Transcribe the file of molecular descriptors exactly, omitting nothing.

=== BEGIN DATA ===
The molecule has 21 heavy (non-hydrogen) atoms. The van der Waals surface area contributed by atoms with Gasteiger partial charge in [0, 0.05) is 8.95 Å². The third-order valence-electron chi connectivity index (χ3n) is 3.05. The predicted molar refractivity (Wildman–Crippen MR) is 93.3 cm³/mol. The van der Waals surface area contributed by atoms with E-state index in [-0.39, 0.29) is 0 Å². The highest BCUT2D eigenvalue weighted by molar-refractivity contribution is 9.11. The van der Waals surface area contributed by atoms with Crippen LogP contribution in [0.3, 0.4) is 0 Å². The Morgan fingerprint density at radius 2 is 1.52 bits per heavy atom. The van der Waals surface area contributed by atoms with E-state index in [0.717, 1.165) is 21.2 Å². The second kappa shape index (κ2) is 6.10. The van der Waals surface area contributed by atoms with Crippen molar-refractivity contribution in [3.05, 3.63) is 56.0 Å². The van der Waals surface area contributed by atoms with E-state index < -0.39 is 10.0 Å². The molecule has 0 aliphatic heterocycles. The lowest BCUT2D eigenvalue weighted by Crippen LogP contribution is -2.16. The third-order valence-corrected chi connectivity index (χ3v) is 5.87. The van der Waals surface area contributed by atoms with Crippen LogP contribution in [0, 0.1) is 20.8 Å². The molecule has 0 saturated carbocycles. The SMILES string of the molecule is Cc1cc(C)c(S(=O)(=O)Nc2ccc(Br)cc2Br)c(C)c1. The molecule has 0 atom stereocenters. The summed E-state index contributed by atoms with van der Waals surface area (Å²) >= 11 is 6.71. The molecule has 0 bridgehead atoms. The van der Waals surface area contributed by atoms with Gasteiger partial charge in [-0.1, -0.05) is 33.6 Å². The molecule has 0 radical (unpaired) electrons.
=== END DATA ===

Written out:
The molecule has 21 heavy (non-hydrogen) atoms. The van der Waals surface area contributed by atoms with Gasteiger partial charge in [0, 0.05) is 8.95 Å². The third-order valence-electron chi connectivity index (χ3n) is 3.05. The predicted molar refractivity (Wildman–Crippen MR) is 93.3 cm³/mol. The van der Waals surface area contributed by atoms with E-state index in [-0.39, 0.29) is 0 Å². The highest BCUT2D eigenvalue weighted by molar-refractivity contribution is 9.11. The van der Waals surface area contributed by atoms with Crippen LogP contribution in [0.3, 0.4) is 0 Å². The Morgan fingerprint density at radius 2 is 1.52 bits per heavy atom. The van der Waals surface area contributed by atoms with E-state index in [0.717, 1.165) is 21.2 Å². The second kappa shape index (κ2) is 6.10. The van der Waals surface area contributed by atoms with Crippen molar-refractivity contribution in [3.05, 3.63) is 56.0 Å². The van der Waals surface area contributed by atoms with E-state index < -0.39 is 10.0 Å². The molecule has 0 aliphatic heterocycles. The lowest BCUT2D eigenvalue weighted by Crippen LogP contribution is -2.16. The third-order valence-corrected chi connectivity index (χ3v) is 5.87. The van der Waals surface area contributed by atoms with Crippen LogP contribution in [0, 0.1) is 20.8 Å². The molecule has 0 saturated carbocycles. The SMILES string of the molecule is Cc1cc(C)c(S(=O)(=O)Nc2ccc(Br)cc2Br)c(C)c1. The molecule has 0 atom stereocenters. The summed E-state index contributed by atoms with van der Waals surface area (Å²) >= 11 is 6.71. The molecule has 0 bridgehead atoms. The van der Waals surface area contributed by atoms with Gasteiger partial charge in [-0.1, -0.05) is 33.6 Å². The molecule has 0 radical (unpaired) electrons.